China’s smaller banks, caught between a cash squeeze and an official deleveraging drive, are reaching record high borrowing costs to raise funds.
Issuance of negotiable certificates of deposit jumped to 758 billion yuan ($111.5 billion) this week, the most since the securities were introduced in 2013 as a lifeline for smaller banks. The yield on one-month AAA rated NCDs has surged nearly one percentage point this month to an all-time high of 5.05 %, while that on AA+ contracts reached 5.30 %, according to data compiled by Bloomberg.
The increase in NCD costs comes at a tough time for Chinese lenders, which face an unprecedented 4.5 trillion yuan of maturities this quarter. The pressure has been aggravated by the de-leveraging drive, with the one-month Shanghai Interbank Offered Rate climbing for 22 days in a row to a 2 year high.
The certificates are used mainly by smaller lenders — banks outside of China’s top 10 by market value accounted for 76 % of total sales this year.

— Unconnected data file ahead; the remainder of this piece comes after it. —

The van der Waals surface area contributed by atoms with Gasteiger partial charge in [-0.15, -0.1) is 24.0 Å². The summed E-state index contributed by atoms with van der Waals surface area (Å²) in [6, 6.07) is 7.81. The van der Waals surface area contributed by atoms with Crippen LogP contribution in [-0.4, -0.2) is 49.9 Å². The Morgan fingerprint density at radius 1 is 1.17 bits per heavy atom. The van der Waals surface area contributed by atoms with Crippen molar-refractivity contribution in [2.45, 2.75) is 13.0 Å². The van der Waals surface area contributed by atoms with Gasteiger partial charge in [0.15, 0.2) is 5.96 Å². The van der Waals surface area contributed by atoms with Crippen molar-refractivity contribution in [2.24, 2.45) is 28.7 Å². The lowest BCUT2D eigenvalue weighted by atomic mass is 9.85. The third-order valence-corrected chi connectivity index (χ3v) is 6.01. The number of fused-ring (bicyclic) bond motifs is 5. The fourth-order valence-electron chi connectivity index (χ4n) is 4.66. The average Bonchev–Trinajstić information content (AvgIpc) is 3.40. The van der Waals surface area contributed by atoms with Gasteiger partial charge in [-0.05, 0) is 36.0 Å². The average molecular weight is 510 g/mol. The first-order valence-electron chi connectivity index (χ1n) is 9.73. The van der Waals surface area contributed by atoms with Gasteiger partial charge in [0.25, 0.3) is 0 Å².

“The smaller banks have no choice but to take the blow,” said Shan Kun, Shanghai-based head of China markets strategy at BNP Paribas (China). They need to sell NCDs to get financing as they cut leverage gradually and as they have to cope with tighter liquidity this month. The rates will likely continue to climb, or at least stay elevated in the near term.
“When cash supply tightens, small- and medium-sized lenders are usually among the hardest-hit because they lack the retail deposit arsenal of larger banks,” said Yulia Wan, a Shanghai-based banking analyst at Moody’s Investors Service.
They also may not have enough bonds to use as collateral to borrow money in the repo market. The banks need the money to finance longer term and less liquid assets, such as debt and investment in loans and receivables, she added.